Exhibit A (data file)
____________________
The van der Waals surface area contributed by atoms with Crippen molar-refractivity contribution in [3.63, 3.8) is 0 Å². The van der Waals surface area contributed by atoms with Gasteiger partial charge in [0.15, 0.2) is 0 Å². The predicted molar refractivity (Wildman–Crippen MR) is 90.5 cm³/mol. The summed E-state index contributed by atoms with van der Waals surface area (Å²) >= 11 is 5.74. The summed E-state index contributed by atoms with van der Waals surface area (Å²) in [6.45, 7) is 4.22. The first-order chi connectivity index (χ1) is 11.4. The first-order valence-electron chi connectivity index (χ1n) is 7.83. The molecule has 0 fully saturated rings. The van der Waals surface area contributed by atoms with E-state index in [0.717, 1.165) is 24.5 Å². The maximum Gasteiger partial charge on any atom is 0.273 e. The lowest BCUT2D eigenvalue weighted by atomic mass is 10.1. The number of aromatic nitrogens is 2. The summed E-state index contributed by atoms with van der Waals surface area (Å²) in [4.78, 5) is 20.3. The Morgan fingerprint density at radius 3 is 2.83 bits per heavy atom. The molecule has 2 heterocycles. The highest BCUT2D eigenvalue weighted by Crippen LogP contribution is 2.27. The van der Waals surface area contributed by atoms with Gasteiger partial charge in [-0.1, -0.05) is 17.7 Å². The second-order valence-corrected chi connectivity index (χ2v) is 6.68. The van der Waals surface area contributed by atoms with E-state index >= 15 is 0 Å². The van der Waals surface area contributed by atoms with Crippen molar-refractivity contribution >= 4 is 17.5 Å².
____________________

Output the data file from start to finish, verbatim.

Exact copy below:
The van der Waals surface area contributed by atoms with Crippen molar-refractivity contribution in [3.63, 3.8) is 0 Å². The van der Waals surface area contributed by atoms with Gasteiger partial charge in [0.15, 0.2) is 0 Å². The predicted molar refractivity (Wildman–Crippen MR) is 90.5 cm³/mol. The summed E-state index contributed by atoms with van der Waals surface area (Å²) >= 11 is 5.74. The summed E-state index contributed by atoms with van der Waals surface area (Å²) in [6.45, 7) is 4.22. The first-order chi connectivity index (χ1) is 11.4. The first-order valence-electron chi connectivity index (χ1n) is 7.83. The molecule has 0 fully saturated rings. The van der Waals surface area contributed by atoms with E-state index in [0.717, 1.165) is 24.5 Å². The maximum Gasteiger partial charge on any atom is 0.273 e. The lowest BCUT2D eigenvalue weighted by atomic mass is 10.1. The number of aromatic nitrogens is 2. The summed E-state index contributed by atoms with van der Waals surface area (Å²) in [4.78, 5) is 20.3. The Morgan fingerprint density at radius 3 is 2.83 bits per heavy atom. The molecule has 2 heterocycles. The highest BCUT2D eigenvalue weighted by Crippen LogP contribution is 2.27. The van der Waals surface area contributed by atoms with Gasteiger partial charge in [-0.1, -0.05) is 17.7 Å². The second-order valence-corrected chi connectivity index (χ2v) is 6.68. The van der Waals surface area contributed by atoms with E-state index >= 15 is 0 Å². The van der Waals surface area contributed by atoms with Crippen molar-refractivity contribution >= 4 is 17.5 Å².